Current Issue: Volume 21 - Number 5 - May 2013
Feature » PhotoDx
A 73-year-old man presented to our office for what he described as a “rash” on his right leg. The patient had reported that the problem disseminated and persisted on his right leg for approximately 3 weeks (Figure). At the time, the patient was experiencing dryness, irritation, itching, rash, and redness on the affected area. The patient said that he did not have any allergies. He had expressed symptoms of fatigue and low energy but noted no decrease in appetite. He had a history of chronic cough and hypertension. The mass was firm to palpation. He had no history of trauma to that area. He was not taking any medications. We performed a biopsy and asked the patient to return for a follow-up of the biopsy results.
Based on the case description and the photograph, what is your diagnosis?
A. Hodgkin disease
B. B-cell lymphoma
C. Anaplastic large cell lymphoma
D. Metastatic carcinoma
Feature » AGS Spotlight
Enhancing the utility of the American Geriatrics Society’s (AGS) numerous publications and products, the AGS launched its new online portal during the society’s Annual Scientific Meeting early this month. The portal—GeriatraicsCareOnline.org—provides quick and easy access to the society’s seminal texts, guidelines, annual meeting presentations, AGS Foundation for Health in Aging patient handouts, and many other products. A comprehensive search function enables users to select specific topics or resources to create their own “personal library” of content specific to their professional needs and interests. GeriatricsCareOnline.org is designed to meet the needs of clinicians, administrators, researchers, educators, program directors, and others involved in the care of older adults.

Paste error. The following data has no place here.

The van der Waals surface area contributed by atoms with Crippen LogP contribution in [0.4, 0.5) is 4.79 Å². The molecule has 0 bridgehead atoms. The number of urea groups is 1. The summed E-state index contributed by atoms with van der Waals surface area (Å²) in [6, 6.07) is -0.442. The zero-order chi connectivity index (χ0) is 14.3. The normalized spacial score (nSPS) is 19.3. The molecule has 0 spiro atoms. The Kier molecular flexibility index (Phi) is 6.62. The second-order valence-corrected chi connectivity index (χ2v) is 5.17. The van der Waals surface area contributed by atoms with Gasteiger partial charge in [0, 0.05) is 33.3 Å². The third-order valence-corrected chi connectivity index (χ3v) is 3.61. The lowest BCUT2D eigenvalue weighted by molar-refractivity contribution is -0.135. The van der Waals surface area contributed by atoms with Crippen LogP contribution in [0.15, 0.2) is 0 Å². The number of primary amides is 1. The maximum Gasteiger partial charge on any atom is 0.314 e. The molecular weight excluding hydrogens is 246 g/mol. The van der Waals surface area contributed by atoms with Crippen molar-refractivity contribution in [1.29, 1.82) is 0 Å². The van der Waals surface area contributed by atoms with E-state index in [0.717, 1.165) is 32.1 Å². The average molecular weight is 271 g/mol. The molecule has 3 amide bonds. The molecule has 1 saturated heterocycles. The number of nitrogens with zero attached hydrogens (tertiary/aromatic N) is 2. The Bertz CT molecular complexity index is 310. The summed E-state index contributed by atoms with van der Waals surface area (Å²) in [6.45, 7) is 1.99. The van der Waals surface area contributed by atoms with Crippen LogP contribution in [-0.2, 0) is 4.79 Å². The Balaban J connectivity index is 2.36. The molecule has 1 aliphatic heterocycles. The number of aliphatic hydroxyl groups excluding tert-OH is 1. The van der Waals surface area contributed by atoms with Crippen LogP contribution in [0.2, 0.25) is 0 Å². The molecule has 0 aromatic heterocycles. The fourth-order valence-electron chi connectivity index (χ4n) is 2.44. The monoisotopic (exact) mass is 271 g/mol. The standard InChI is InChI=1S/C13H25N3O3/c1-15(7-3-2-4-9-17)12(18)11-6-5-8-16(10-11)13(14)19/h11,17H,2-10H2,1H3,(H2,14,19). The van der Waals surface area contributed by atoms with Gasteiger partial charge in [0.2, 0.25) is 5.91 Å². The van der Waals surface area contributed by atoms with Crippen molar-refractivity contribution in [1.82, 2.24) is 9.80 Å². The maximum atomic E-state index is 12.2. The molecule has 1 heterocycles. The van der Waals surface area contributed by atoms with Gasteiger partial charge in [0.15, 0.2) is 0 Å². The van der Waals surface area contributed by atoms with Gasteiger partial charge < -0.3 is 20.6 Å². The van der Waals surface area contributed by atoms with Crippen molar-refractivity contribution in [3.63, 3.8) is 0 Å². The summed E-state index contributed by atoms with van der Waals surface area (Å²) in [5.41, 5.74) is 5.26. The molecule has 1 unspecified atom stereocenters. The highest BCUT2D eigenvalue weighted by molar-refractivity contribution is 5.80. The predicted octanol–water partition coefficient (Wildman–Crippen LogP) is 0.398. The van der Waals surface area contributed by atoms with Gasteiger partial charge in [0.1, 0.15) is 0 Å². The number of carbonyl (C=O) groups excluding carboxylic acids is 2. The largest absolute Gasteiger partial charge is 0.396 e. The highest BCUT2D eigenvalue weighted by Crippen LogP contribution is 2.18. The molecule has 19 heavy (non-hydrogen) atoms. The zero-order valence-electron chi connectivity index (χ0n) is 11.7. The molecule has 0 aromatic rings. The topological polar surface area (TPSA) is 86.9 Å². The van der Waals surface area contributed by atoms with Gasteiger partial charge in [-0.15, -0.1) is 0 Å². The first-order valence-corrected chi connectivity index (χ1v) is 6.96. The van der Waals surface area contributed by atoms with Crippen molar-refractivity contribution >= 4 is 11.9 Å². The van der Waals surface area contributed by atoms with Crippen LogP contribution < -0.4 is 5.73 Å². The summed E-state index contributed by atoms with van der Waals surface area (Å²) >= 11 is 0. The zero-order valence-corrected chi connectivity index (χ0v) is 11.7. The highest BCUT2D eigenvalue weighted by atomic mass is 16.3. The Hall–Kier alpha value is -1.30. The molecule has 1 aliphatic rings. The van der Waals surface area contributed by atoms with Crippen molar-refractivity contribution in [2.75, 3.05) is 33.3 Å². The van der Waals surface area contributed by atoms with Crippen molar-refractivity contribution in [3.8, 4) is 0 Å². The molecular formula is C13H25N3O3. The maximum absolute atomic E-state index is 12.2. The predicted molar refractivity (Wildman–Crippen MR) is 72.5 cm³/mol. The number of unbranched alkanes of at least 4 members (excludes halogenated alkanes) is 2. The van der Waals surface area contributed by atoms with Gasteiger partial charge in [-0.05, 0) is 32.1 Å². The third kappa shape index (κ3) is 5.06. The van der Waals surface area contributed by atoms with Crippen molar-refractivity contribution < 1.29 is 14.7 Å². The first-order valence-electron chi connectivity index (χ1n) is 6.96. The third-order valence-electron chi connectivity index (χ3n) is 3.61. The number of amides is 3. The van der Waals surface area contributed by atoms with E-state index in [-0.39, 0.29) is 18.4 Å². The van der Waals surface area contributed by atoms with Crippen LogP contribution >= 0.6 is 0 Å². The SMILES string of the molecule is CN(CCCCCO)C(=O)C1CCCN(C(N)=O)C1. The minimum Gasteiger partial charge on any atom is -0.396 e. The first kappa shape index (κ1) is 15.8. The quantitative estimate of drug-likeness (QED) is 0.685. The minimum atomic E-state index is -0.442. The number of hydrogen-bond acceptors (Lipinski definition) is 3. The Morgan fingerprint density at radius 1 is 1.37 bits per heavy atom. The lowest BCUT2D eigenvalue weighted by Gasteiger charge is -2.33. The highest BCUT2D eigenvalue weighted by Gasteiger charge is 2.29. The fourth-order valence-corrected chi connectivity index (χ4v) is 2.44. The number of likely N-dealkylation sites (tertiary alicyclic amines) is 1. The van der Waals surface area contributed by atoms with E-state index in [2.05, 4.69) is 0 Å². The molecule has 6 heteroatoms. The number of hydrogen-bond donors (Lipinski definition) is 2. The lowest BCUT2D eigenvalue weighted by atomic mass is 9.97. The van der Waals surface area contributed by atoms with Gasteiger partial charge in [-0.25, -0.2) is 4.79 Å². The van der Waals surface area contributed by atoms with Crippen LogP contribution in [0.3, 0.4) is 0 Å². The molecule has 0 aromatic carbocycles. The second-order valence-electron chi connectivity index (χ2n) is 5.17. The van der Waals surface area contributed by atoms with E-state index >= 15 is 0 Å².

Feature » Review
Nonsteroidal anti-inflammatory drugs (NSAIDs) are known to complicate many common medical problems, particularly among older adults. Some of the adverse effects reported with NSAIDs, many of which are commonly used, include an increased risk of reinfarction, gastrointestinal bleeding, atrial fibrillation, stroke, and cardiovascular death. This article provides a review of some of the most common severe complications caused by NSAIDs, with a focus on what has been reported with regard to the geriatric patient.
Latest Geriatric News from the Medical Literature
Further Study Warranted to Understand Driving Habits of Elders With Glaucoma
BMC Ophthalmol. 2013;13:4
Dual Visual and Hearing Impairment Associated With Significant Increase in All-Cause Mortality
PLoS One. 2013;8(3):e55054
Vitamin K May Reduce the Risk of Diabetes in Older Adults
Am J Clin Nutr. 2012;96(5):1113-1118
FDA Approves First Drug in a New Class of Medications to Treat Type 2 Diabetes